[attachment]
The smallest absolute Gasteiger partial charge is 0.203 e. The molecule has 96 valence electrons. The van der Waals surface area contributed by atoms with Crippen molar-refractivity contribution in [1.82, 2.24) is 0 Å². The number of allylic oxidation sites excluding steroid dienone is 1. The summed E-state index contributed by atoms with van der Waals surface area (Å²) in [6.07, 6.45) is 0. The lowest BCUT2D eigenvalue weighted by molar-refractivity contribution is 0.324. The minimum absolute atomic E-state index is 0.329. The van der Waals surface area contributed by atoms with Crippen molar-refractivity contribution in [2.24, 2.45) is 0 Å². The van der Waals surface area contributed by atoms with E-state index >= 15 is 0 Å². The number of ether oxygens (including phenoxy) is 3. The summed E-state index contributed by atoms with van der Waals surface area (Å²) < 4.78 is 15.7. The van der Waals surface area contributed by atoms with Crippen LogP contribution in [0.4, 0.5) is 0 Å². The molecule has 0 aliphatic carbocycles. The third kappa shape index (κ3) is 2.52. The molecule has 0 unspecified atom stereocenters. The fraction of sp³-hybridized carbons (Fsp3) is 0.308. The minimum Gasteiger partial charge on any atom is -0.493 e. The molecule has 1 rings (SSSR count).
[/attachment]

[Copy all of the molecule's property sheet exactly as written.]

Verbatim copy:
The smallest absolute Gasteiger partial charge is 0.203 e. The molecule has 96 valence electrons. The van der Waals surface area contributed by atoms with Crippen molar-refractivity contribution in [1.82, 2.24) is 0 Å². The number of allylic oxidation sites excluding steroid dienone is 1. The summed E-state index contributed by atoms with van der Waals surface area (Å²) in [6.07, 6.45) is 0. The lowest BCUT2D eigenvalue weighted by molar-refractivity contribution is 0.324. The minimum absolute atomic E-state index is 0.329. The van der Waals surface area contributed by atoms with Crippen molar-refractivity contribution in [2.24, 2.45) is 0 Å². The van der Waals surface area contributed by atoms with E-state index >= 15 is 0 Å². The number of ether oxygens (including phenoxy) is 3. The summed E-state index contributed by atoms with van der Waals surface area (Å²) < 4.78 is 15.7. The van der Waals surface area contributed by atoms with Crippen LogP contribution in [0.4, 0.5) is 0 Å². The molecule has 0 aliphatic carbocycles. The third kappa shape index (κ3) is 2.52. The molecule has 0 unspecified atom stereocenters. The fraction of sp³-hybridized carbons (Fsp3) is 0.308. The minimum Gasteiger partial charge on any atom is -0.493 e. The molecule has 1 rings (SSSR count).